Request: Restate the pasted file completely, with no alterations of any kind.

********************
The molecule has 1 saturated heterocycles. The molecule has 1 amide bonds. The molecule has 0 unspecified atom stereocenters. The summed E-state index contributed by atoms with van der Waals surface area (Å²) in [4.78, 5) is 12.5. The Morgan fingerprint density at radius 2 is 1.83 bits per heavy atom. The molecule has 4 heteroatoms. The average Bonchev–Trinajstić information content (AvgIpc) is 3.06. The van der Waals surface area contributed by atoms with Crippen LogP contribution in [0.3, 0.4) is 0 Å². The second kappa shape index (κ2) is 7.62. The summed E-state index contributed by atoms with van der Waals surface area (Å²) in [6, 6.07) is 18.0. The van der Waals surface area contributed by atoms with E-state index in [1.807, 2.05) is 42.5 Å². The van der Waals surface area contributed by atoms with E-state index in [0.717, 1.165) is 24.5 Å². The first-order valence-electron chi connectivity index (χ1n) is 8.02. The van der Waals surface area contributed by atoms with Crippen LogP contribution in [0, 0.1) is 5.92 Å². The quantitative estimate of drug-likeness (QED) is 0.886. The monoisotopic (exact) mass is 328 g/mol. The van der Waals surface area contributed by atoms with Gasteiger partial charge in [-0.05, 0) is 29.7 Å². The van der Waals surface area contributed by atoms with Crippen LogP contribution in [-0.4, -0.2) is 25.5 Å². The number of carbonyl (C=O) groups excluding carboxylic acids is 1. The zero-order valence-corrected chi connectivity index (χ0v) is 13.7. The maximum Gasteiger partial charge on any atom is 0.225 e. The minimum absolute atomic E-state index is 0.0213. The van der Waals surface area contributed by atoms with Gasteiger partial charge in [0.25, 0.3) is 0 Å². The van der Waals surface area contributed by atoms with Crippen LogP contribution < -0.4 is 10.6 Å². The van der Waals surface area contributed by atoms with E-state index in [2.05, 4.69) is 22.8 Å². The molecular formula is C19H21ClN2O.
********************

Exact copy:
The molecule has 1 saturated heterocycles. The molecule has 1 amide bonds. The molecule has 0 unspecified atom stereocenters. The summed E-state index contributed by atoms with van der Waals surface area (Å²) in [4.78, 5) is 12.5. The Morgan fingerprint density at radius 2 is 1.83 bits per heavy atom. The molecule has 4 heteroatoms. The average Bonchev–Trinajstić information content (AvgIpc) is 3.06. The van der Waals surface area contributed by atoms with Crippen LogP contribution in [0.3, 0.4) is 0 Å². The second kappa shape index (κ2) is 7.62. The summed E-state index contributed by atoms with van der Waals surface area (Å²) in [6, 6.07) is 18.0. The van der Waals surface area contributed by atoms with E-state index in [1.807, 2.05) is 42.5 Å². The van der Waals surface area contributed by atoms with E-state index in [0.717, 1.165) is 24.5 Å². The first-order valence-electron chi connectivity index (χ1n) is 8.02. The van der Waals surface area contributed by atoms with Crippen LogP contribution in [0, 0.1) is 5.92 Å². The quantitative estimate of drug-likeness (QED) is 0.886. The monoisotopic (exact) mass is 328 g/mol. The van der Waals surface area contributed by atoms with Gasteiger partial charge in [-0.05, 0) is 29.7 Å². The van der Waals surface area contributed by atoms with Crippen LogP contribution in [-0.4, -0.2) is 25.5 Å². The number of carbonyl (C=O) groups excluding carboxylic acids is 1. The zero-order valence-corrected chi connectivity index (χ0v) is 13.7. The maximum Gasteiger partial charge on any atom is 0.225 e. The minimum absolute atomic E-state index is 0.0213. The van der Waals surface area contributed by atoms with Gasteiger partial charge in [0.25, 0.3) is 0 Å². The van der Waals surface area contributed by atoms with Crippen LogP contribution < -0.4 is 10.6 Å². The van der Waals surface area contributed by atoms with E-state index in [2.05, 4.69) is 22.8 Å². The molecular formula is C19H21ClN2O.